Low-cost nutrient sensors aim to preserve water quality

To combat a form of environmental contamination known as nutrient pollution, a federal coalition recently challenged states and local communities to use affordable specialized sensor systems via the Nutrient Sensor Action Challenge, a program that began in 2014.

When excessive nitrogen and phosphorus enter air and water, nutrient pollution ensues, breeding algae and contributing to health risks for humans, animals and industries dependent on clean water, according to an announcement.

Teams are encouraged to enter the Nutrient Sensor Action Challenge’s first stage by Sept. 20 with action plans demonstrating how to incorporate information from sensors into decision-making and creating partnerships to further support data management.

Judges will award  $50,000 in prizes to top contenders, with invitations to continue participation with the second stage. By sharing technology and strategies, the program can assist regional and local jurisdictions in reducing nutrient pollution.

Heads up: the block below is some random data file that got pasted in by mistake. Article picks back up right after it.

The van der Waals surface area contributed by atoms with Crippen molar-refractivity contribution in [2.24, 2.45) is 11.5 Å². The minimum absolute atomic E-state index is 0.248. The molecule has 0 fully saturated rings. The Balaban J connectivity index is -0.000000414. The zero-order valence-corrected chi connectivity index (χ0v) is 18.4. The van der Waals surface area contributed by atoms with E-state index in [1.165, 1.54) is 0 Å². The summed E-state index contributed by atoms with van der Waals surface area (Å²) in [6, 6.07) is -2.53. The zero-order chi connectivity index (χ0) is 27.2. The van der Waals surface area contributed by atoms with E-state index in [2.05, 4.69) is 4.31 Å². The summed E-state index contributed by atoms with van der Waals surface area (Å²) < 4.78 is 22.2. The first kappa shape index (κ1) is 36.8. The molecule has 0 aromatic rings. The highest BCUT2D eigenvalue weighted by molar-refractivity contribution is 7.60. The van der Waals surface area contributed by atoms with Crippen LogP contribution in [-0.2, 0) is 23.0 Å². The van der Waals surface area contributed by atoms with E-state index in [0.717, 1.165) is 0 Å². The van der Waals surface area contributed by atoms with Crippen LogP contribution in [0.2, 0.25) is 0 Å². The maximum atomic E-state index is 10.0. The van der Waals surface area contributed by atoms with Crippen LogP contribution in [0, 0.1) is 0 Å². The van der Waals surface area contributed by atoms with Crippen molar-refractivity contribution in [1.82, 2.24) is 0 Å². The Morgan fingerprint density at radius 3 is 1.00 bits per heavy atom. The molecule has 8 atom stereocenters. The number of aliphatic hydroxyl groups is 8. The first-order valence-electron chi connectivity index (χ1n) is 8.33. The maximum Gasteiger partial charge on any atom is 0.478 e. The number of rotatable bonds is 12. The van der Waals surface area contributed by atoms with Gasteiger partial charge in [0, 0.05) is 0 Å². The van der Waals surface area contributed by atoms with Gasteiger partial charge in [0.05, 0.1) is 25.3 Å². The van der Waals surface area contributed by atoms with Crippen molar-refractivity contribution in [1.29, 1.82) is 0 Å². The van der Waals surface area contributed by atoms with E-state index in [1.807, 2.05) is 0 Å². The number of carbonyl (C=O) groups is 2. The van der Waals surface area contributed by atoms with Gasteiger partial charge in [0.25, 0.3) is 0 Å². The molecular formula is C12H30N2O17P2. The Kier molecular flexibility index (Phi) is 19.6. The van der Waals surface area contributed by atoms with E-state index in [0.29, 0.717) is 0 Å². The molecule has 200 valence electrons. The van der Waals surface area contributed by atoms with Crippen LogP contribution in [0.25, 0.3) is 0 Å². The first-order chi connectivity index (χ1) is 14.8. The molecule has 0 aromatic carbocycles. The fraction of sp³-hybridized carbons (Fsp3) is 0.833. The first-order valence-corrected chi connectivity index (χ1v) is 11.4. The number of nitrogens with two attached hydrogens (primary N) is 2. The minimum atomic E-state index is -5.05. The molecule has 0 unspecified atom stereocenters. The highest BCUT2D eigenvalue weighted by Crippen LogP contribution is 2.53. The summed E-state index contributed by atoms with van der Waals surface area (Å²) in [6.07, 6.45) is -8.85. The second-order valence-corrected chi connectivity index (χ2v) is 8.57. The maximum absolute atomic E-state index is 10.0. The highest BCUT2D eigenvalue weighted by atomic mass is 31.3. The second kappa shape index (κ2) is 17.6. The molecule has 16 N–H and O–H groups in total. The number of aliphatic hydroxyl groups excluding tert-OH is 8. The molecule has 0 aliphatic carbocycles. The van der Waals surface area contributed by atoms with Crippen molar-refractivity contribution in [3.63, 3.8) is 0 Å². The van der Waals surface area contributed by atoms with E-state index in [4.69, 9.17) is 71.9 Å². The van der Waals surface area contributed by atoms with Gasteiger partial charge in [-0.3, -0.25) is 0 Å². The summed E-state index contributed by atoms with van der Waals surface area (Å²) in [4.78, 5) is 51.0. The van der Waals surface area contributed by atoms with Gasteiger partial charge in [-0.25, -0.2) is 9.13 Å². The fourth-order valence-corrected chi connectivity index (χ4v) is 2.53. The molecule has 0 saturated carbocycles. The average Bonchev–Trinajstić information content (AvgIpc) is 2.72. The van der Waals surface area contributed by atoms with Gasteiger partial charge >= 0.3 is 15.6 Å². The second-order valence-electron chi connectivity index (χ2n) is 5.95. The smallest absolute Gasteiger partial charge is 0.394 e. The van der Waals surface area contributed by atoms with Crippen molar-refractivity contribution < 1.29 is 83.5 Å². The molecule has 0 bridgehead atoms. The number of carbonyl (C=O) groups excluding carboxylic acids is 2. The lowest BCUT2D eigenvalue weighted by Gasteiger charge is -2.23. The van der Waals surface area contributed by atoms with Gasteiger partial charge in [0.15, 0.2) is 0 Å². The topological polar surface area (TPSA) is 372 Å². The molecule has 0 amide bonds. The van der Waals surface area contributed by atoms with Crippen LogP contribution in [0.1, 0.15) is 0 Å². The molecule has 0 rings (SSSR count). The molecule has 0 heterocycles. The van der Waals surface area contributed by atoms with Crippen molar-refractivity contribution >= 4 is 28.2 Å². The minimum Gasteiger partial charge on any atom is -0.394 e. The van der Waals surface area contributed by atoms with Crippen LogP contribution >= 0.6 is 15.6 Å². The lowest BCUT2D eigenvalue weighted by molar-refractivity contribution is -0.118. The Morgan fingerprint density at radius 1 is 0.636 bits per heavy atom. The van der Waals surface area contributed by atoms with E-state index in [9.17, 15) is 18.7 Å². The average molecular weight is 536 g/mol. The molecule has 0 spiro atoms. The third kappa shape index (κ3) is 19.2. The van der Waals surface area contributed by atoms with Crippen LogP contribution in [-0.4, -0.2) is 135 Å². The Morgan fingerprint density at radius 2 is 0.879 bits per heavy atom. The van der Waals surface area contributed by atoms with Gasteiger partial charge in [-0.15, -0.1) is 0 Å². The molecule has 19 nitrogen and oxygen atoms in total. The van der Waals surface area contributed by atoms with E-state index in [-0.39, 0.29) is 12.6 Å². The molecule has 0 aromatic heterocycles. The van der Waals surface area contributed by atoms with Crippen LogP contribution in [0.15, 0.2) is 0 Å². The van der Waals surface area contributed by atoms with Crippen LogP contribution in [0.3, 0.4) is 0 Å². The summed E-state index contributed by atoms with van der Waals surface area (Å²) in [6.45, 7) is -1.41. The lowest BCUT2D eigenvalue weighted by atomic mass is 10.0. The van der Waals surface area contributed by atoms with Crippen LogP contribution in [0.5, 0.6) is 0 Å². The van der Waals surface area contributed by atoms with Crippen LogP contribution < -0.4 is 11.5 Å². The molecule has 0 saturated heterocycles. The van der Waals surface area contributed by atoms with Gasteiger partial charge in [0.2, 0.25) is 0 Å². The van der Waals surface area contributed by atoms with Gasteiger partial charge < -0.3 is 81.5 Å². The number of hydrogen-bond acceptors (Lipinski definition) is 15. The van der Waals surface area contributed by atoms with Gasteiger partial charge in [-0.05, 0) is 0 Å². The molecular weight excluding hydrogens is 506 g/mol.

Constituents are invited to view a webinar at 2 p.m. on Aug. 2 to learn more.

The challenge is a partnership between the Environmental Protection Agency, the U.S. Geological Survey, the U.S. Department of Agriculture, the National Institute of Standards and Technology and the National Oceanic and Atmospheric Administration-led U.S. Integrated Ocean Observing System.

Joining the five agencies is the Alliance for Coastal Technologies, a consortium of research groups, resource managers and private firms committed to instituting the nutrient sensor program.

Organizations in this Story

U.S. Environmental Protection Agency (EPA)

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